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Hibiscus is a snap to share

Question: I have a hibiscus which is admired by some of my neighbors. What is the best way to propagate it? _ R. G. Archer, Pinellas Park

Answer: The easiest way to propagate hibiscus is from cuttings made during spring or summer. Cut off a 4-inch piece of stem from the tip of a branch and place it in a well-drained soil mix of equal parts peat and coarse builder's sand. If you first dip the cutting into rooting hormone, you'll have more success. Maintain a high humidity around cuttings by covering them with a clear plastic bag. They'll usually root in about six weeks and the plants will begin to flower in about nine months.

Another method of propagating hibiscus is air layering. Girdle a branch that's at least {-inch wide by removing a {-inch wide band of bark. Place moist sphagnum moss around the wound, seal it with a plastic wrapper and secure with a twist tie, rubber band or string. Hibiscus can also be propagated by grafting or budding, but that method requires more expertise and practice.

Mushrooms in mulch

Question: Mushrooms are sprouting from my cypress mulch. First they form a bulb, then a long, smelly mushroom grows out of it. I have sprayed with copper fungicide and used lime, but to no avail. _ Thomas Gawronski, Spring Hill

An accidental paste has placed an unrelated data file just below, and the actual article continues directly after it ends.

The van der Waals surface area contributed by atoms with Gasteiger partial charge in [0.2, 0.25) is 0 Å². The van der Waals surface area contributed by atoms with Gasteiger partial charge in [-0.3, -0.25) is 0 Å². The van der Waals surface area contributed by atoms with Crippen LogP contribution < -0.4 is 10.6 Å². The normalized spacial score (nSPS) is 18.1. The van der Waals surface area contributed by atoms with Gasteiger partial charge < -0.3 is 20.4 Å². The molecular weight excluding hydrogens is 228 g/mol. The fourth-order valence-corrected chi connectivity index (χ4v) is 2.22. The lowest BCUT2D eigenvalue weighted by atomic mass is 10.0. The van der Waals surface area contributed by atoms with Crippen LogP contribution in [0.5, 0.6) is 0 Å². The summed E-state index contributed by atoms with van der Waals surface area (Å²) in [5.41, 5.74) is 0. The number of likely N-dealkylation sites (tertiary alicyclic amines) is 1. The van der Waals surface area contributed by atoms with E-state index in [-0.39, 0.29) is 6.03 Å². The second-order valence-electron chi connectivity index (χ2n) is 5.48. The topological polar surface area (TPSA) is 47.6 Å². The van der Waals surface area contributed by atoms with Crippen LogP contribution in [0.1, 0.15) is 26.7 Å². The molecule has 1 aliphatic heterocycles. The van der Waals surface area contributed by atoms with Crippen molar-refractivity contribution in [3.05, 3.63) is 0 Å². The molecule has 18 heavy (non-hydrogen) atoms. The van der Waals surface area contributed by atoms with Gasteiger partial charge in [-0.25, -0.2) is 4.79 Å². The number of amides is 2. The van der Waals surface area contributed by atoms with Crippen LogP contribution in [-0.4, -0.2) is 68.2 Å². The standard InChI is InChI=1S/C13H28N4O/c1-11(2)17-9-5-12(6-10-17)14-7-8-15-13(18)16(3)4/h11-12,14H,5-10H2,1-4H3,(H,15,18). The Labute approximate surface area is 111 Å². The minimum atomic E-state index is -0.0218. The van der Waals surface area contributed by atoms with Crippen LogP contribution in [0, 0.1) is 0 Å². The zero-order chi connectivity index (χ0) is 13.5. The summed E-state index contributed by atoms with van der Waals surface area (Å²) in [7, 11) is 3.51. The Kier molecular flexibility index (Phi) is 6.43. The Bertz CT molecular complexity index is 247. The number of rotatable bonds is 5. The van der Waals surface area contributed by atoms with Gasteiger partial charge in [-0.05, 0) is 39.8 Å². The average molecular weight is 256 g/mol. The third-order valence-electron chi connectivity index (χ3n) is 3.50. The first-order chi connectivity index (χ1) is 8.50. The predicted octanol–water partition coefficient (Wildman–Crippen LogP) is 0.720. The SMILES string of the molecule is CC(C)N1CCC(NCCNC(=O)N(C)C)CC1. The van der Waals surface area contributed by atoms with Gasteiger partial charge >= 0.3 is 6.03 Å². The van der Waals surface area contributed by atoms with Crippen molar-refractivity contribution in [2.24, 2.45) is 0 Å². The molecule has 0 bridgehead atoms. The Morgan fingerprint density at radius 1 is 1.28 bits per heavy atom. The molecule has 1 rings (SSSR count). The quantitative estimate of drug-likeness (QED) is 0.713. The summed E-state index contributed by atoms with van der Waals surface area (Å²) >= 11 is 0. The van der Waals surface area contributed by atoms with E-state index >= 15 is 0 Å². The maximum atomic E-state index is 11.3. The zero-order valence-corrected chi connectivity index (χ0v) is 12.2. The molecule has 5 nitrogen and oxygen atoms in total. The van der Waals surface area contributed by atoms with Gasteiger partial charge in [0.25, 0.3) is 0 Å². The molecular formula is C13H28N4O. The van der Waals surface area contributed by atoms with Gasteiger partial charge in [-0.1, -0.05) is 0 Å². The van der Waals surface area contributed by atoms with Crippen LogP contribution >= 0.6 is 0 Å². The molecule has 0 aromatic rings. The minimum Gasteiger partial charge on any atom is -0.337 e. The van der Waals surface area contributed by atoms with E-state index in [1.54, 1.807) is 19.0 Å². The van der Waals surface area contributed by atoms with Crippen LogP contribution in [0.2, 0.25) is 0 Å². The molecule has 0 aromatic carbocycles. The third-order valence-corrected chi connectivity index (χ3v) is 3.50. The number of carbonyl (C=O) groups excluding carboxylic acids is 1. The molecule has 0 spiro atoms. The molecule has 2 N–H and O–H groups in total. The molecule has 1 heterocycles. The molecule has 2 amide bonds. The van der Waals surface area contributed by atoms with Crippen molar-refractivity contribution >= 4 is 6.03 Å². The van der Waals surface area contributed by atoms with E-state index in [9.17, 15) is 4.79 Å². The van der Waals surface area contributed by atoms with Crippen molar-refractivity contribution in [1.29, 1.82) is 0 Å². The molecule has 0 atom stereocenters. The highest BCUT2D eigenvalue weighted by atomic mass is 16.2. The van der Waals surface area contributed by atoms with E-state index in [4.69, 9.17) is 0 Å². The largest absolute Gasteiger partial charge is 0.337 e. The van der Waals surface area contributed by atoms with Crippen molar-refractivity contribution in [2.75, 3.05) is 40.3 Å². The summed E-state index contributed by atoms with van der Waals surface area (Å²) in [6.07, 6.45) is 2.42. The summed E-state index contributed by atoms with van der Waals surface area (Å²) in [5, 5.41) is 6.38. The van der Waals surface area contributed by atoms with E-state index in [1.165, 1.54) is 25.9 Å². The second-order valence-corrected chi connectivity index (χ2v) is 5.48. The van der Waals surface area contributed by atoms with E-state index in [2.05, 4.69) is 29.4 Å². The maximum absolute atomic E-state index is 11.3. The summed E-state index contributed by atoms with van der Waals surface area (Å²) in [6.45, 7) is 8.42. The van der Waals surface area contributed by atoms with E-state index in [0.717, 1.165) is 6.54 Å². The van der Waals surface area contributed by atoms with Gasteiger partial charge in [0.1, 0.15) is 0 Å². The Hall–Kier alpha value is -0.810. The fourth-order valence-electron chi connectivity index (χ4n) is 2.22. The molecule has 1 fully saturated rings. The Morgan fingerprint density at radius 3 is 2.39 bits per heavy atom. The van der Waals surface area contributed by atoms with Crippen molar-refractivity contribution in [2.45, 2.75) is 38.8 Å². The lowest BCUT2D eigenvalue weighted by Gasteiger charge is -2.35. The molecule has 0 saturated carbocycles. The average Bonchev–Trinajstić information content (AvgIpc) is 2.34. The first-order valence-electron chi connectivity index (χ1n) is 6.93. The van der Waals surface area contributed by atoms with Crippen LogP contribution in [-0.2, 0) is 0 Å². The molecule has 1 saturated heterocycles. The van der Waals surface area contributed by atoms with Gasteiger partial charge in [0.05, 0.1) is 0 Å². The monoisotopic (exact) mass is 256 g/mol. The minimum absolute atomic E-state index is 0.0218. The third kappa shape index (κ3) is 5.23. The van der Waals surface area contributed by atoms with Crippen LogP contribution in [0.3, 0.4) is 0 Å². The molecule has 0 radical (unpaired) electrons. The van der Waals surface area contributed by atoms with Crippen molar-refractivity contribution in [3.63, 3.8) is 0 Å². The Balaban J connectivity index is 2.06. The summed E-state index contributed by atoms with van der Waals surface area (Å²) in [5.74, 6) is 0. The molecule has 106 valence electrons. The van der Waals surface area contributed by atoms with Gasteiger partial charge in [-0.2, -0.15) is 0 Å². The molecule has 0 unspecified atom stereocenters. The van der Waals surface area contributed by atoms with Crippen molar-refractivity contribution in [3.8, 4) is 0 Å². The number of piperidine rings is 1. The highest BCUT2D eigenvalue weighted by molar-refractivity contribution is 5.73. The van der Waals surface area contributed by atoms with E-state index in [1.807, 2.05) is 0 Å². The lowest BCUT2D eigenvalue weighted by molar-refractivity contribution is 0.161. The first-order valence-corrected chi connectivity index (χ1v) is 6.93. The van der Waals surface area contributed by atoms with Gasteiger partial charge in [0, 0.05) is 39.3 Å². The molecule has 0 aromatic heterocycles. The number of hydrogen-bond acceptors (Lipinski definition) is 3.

Answer: Florida's tropical climate and high rainfall support mushrooms of all sizes, shapes and colors. The primary niche for these fungi is in the decomposition of dead organic matter, not living plant tissue. The stinkhorn mushroom, also called Dead Man's Tongue, causes no damage to plants but does have a foul odor during the period of emergence each year. There is little you can do to prevent them from appearing. As you have found, liming the soil and/or spraying with a fungicide doesn't work. Digging up and bagging stinkhorns while they are in the odorless "bulb" stage will curb the spread of spores. They appear only at certain times of the year and don't hang around for long.

Sydney Park Brown is an urban horticulturist with the Hillsborough County Cooperative Extension Service. Send questions to her at 5339 S County Road 579, Seffner, FL 33584-3334.